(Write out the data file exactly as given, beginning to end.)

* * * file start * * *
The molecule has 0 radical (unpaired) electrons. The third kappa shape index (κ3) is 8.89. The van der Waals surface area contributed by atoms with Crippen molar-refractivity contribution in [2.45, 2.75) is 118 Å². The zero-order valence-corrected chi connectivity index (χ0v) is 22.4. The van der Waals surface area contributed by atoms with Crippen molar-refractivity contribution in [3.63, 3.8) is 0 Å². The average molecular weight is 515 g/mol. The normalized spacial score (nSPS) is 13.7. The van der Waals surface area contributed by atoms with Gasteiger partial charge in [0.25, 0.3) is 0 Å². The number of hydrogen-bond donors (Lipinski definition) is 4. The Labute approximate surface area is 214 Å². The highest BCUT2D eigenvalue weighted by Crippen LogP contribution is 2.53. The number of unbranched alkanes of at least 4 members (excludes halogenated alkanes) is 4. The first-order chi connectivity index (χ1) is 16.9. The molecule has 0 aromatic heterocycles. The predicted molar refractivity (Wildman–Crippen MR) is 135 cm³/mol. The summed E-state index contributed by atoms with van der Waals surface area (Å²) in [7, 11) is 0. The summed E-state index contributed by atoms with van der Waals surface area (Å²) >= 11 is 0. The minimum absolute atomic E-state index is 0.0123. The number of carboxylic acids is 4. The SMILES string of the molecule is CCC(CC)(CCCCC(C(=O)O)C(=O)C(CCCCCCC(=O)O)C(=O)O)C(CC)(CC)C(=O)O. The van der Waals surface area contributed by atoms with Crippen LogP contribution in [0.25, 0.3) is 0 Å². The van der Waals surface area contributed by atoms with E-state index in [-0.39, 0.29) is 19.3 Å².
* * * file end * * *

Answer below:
The molecule has 0 radical (unpaired) electrons. The third kappa shape index (κ3) is 8.89. The van der Waals surface area contributed by atoms with Crippen molar-refractivity contribution in [2.45, 2.75) is 118 Å². The zero-order valence-corrected chi connectivity index (χ0v) is 22.4. The van der Waals surface area contributed by atoms with Crippen molar-refractivity contribution in [3.63, 3.8) is 0 Å². The average molecular weight is 515 g/mol. The normalized spacial score (nSPS) is 13.7. The van der Waals surface area contributed by atoms with Gasteiger partial charge in [0.25, 0.3) is 0 Å². The number of hydrogen-bond donors (Lipinski definition) is 4. The Labute approximate surface area is 214 Å². The highest BCUT2D eigenvalue weighted by Crippen LogP contribution is 2.53. The number of unbranched alkanes of at least 4 members (excludes halogenated alkanes) is 4. The first-order chi connectivity index (χ1) is 16.9. The molecule has 0 aromatic heterocycles. The predicted molar refractivity (Wildman–Crippen MR) is 135 cm³/mol. The summed E-state index contributed by atoms with van der Waals surface area (Å²) in [7, 11) is 0. The summed E-state index contributed by atoms with van der Waals surface area (Å²) >= 11 is 0. The minimum absolute atomic E-state index is 0.0123. The number of carboxylic acids is 4. The SMILES string of the molecule is CCC(CC)(CCCCC(C(=O)O)C(=O)C(CCCCCCC(=O)O)C(=O)O)C(CC)(CC)C(=O)O. The van der Waals surface area contributed by atoms with Crippen LogP contribution in [0.25, 0.3) is 0 Å². The van der Waals surface area contributed by atoms with E-state index in [-0.39, 0.29) is 19.3 Å².